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Title: Gut transport characteristics in herbivorous and carnivorous serrasalmid fish from ion-poor Rio Negro water
Authors: Pelster, Bernd
Wood, Chris M.
Speers-Roesch, Ben
Driedzic, William Robert
Val, Vera Maria Fonseca Almeida e
Val, Adalberto Luis
Keywords: Ammonia
Transport At The Cellular Level
Biological Transport
Issue Date: 2015
metadata.dc.publisher.journal: Journal of Comparative Physiology B: Biochemical, Systemic, and Environmental Physiology
metadata.dc.relation.ispartof: Volume 185, Número 2, Pags. 225-241
Abstract: Three closely related characids, Tambaqui (omnivore), black Piranha (carnivore), and Pacu (herbivore), all Serrasalmidae, inhabit the ion-poor, acidic Rio Negro. We compared O2-consumption and N excretion rates in vivo, and sodium, chloride, glucose, and ammonia transport characteristics of gut sac preparations in vitro. The Pacu had a significantly higher weight-specific oxygen consumption, and a lower N/Q ratio than the omnivorous Tambaqui, and a significantly lower urea-N excretion rate than the carnivorous black Piranha, suggesting N-limitation in the herbivorous Pacu. With a value of 2.62 ± 0.15, gut to fork length ratio in the Pacu was about 2.5 times higher than in the black Piranha, and 2.0 times higher than in the Tambaqui. Anterior intestinal activities of three enzymes involved in N-fixation for amino acid synthesis (glutamate dehydrogenase, glutamate–oxaloacetate transferase, and glutamate–pyruvate transferase) were generally greatest in the carnivore and lowest in the herbivore species. In all three species, sodium, chloride, glucose, and ammonia were taken up at high rates from the intestine, resulting in an isosmotic fluid flux. Comparing the area-specific fluid flux of the anterior, mid, and posterior gut sections, no difference was detected between the three sections of the Pacu, while in the Tambaqui, it was highest in the anterior section, and in the black Piranha highest in the middle section. Overall, the area-specific uptake rates for sodium, chloride, glucose, and ammonia of anterior, mid, and posterior sections were similar in all three species, indicating that there is no difference in the area-specific transport rates associated with trophic position. The net ammonia uptake flux from gut interior was not significantly different from the net ammonia efflux to the serosal fluid, so that the ammonia removed from the intestine by the mucosal epithelium was quantitatively transferred through the tissue to the serosal side in all three species. Thus, metabolic activity of gut tissue did not significantly influence the net ammonia transfer. Due to the much higher gut to fork length ratio, the overall transport capacity of the gut of the herbivorous Pacu by far exceeded the transport capacity of their carnivorous and omnivorous relatives, thus compensating for the lower digestibility and the low Na+, Cl−, and N-content of the plant diet. Accordingly, in order to cope with the more difficult digestible plant material and the very low nitrogen content of plants, herbivorous fish have not evolved more effective area-specific transport capacities, but rather have increased the length of the gut. © 2014, Springer-Verlag Berlin Heidelberg.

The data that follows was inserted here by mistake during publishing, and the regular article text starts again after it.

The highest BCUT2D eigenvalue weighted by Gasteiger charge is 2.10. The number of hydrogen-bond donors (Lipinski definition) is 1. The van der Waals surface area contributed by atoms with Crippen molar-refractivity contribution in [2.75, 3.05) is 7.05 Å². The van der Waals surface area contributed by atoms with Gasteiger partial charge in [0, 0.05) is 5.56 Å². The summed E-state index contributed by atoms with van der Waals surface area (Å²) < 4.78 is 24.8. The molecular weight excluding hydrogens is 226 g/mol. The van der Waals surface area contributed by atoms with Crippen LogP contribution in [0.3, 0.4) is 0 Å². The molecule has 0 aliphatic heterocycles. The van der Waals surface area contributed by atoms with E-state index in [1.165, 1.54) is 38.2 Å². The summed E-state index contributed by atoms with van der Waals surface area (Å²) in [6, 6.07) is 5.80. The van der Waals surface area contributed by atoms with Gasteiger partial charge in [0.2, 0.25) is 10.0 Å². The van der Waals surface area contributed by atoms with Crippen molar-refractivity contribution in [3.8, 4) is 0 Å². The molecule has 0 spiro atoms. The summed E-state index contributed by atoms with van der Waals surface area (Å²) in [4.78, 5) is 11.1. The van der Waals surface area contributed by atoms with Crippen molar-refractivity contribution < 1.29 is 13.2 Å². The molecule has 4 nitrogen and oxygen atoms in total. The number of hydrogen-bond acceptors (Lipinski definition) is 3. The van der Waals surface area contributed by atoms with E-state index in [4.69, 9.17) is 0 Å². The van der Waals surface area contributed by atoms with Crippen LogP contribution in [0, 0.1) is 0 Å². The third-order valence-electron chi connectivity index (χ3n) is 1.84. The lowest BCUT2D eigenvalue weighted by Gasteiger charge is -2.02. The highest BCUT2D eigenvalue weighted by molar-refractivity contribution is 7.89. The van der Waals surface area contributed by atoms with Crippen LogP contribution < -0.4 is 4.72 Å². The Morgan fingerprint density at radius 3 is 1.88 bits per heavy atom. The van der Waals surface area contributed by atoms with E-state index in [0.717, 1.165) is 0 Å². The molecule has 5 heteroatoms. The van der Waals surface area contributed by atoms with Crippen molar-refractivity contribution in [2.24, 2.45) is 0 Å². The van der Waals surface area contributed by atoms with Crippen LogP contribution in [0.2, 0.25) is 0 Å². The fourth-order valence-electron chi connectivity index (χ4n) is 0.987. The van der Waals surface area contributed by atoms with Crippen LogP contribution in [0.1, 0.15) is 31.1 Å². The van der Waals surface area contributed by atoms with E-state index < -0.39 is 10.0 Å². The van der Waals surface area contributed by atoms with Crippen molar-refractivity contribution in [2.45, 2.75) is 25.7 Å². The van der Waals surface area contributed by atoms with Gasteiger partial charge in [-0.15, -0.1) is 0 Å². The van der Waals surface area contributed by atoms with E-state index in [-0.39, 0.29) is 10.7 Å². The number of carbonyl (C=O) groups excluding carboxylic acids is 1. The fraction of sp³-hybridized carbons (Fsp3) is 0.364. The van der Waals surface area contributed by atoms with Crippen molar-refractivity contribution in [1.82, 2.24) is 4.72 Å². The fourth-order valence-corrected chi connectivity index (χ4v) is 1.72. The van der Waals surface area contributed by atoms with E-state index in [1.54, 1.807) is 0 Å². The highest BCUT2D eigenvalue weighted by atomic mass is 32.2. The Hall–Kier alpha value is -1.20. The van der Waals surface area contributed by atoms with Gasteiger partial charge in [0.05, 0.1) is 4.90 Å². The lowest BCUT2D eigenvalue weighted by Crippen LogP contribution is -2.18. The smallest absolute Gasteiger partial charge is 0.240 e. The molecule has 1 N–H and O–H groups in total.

metadata.dc.identifier.doi: 10.1007/s00360-014-0879-z
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